Homeland Watch: In Brief

Bed tracker goes regional

During an emergency, hospital computer networks usually can locate available beds within a community, but few systems track bed availability across regions and state lines.

In Washington's National Capital Region, for example, the systems for the District of Columbia, Maryland and Virginia are separate and not interoperable, said David Aylward, executive director of ComCare Alliance, a group of industry and emergency agencies.

The alliance is putting the final touches on open standards for interoperable bed-tracking systems that can combine information from disparate systems. "The standards can be used for everyday tracking of emergency room beds, and also during a disaster to locate [surgical] beds," Aylward said.

Fast-growing Flu Wiki to expand

The popular Flu Wiki site, which started in May 2005 to offer information and advice on avian flu (www.fluwikie.com), is experiencing a growth spurt and high traffic.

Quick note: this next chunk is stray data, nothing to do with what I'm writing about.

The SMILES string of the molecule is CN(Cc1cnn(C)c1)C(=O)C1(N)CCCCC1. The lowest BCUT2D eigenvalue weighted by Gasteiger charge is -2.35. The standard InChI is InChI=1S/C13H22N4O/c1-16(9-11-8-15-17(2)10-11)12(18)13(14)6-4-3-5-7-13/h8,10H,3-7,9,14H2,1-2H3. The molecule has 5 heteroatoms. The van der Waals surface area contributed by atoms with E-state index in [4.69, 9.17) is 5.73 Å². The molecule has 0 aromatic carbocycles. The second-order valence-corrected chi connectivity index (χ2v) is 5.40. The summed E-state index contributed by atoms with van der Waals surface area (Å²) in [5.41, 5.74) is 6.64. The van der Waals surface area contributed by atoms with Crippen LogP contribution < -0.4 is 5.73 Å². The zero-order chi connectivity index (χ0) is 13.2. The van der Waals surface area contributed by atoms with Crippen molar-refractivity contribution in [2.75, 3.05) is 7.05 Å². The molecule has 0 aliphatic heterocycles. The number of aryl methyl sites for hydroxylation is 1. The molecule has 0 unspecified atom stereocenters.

Web site founders announced this month it is about to become a non-profit agency. Publisher Melanie Mattson said Flu Wiki will "become the spine of a larger "metablog" or "metawiki," while maintaining its independence and content.
Immutable audits gain converts

Immutable audits gain converts

Cybersleuths need clues to find out who hacked a system, where and when they did it, and how. A solution gaining high-profile advocates, including John Podesta, former chief of staff to President Clinton, is immutable audit trails, which are permanent records of computer activity.

"One step the federal government can and should take to ensure the integrity of its own data is to institute a system that lessens the risk of data manipulation, increases the accuracy of recorded data, and more thoroughly tracks the use of data. Immutable audit logs are a system that can do that," Podesta said at the Cyber Security Alliance's Data Integrity Conference Jan. 18.

About the Author

Alice Lipowicz is a staff writer covering government 2.0, homeland security and other IT policies for Federal Computer Week.

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